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The Scarlet & Black

The Scarlet & Black

City decides against rental housing inspections

The city of Grinnell’s Planning Committee decided to shelve a proposal for a new rental policy, which would have required inspections for the city’s thirteen hundred units. Members of the community debated the idea in an open meeting on Monday before the decision was made to halt discussion. No students were in attendance.

“We put out publically that we were looking for comments. We got feedback from people who thought it was the right thing, but there were a lot of people, especially landlords, who thought that it was too intrusive,” said Rachel Bly ’93, the Events and Planning Committee Chairperson and the College’s Director of Conference Operations.

The city allows for inspections if the tenant or the landlord requests it. The International Property Maintenance Code is currently the only system used by Grinnell, which by Iowa law does not require a more comprehensive program because of its small size.

“The idea for an inspection policy came up after a couple of incidents in town. They thought that if we had a rental inspection code, we might be able to eliminate some of those problems,” said Duane Neff, Grinnell’s Director of Building and Planning. “One of the incidents was a fire in March, when we found out about some electrical issues after the fact. If we had had some type of inspections, I don’t think we would have even had that fire.”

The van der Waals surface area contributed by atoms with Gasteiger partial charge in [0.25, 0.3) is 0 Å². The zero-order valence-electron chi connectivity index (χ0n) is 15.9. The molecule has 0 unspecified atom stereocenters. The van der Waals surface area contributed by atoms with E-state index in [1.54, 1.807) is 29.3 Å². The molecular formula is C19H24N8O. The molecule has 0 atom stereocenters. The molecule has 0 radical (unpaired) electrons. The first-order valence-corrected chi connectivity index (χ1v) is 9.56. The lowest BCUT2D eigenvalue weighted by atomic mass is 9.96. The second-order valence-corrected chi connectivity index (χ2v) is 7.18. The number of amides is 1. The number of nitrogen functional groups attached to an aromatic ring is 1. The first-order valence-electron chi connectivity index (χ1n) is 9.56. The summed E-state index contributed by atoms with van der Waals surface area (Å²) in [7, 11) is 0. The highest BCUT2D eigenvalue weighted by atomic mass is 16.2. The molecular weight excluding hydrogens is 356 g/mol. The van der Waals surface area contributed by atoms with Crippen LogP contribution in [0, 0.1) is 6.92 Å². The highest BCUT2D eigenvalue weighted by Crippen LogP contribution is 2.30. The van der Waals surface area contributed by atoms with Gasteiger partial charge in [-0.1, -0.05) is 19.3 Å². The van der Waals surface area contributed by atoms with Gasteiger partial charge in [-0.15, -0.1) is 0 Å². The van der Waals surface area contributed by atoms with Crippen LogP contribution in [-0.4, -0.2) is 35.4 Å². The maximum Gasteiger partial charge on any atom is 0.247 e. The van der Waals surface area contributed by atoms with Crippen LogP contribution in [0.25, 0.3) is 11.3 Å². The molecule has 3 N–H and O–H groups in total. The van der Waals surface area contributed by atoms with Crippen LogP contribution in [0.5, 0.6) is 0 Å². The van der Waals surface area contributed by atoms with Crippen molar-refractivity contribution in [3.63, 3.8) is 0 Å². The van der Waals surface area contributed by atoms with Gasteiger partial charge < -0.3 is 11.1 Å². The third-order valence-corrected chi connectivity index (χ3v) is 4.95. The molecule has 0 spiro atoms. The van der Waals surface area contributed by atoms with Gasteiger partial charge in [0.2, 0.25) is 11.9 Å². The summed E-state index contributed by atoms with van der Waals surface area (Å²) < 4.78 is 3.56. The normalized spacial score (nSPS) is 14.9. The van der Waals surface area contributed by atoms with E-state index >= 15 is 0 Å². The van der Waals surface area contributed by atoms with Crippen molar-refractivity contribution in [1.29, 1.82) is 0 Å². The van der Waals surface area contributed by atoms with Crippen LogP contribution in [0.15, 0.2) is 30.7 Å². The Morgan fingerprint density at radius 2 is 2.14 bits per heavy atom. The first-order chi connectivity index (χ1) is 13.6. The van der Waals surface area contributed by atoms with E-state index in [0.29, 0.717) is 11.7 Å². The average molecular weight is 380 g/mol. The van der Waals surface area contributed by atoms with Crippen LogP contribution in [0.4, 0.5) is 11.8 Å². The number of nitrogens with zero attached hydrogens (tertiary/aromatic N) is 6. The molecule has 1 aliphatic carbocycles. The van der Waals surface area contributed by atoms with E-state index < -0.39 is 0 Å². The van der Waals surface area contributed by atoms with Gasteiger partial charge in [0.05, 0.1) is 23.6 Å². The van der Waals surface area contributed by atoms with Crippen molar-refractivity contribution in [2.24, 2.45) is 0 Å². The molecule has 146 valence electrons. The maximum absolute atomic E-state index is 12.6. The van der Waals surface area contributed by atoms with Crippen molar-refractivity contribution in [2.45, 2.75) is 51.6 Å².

However, economic costs trumped these worries.

“I think the biggest concern was the potential cost, and if that cost would be passed on to renters,” Bly said. “I don’t want to say that it’s tenants’ rights versus landlords’ rights. That’s not what the issue is.”

Instead of pursuing a new inspection policy, Neff and Bly hope to pursue an agenda of community awareness and education to address rental problems, ensuring the current law creates a bigger impact.

“I can live with [the policy] we have. The only problem is that normally we don’t get that many complaints, so we don’t get into that many units to see if they’re meeting code,” said Neff. “We hope to get the word out.”

By informing renters, Neff hopes that they will make more requests for inspection.

“Maybe we need to start somewhere in the middle, and do more education and hold some open forums for landlords and tenants about what the code is and what you can do if you have a problem,” Bly said.

Both Neff and Bly stress that there must be communication on both ends, because tenants aren’t always the only ones who have a difficult time renting.

“If a landlord has a problem with a tenant, that’s as big a problem as a tenant having a problem with a landlord,” Bly said. “I’ve heard a couple stories from landlords who had tenants who absolutely destroyed apartments. It’s about mutual respect.”

But Neff emphasizes that tenants must always be vocal about their concerns. The city can only help those who bring issues to their attention.

“If students or anyone has trouble with anything in their rental, they can call us, and that’s the only way we can get into the units,” Neff said. “We will always follow through with the landlord if there are unsafe conditions or health issues.”

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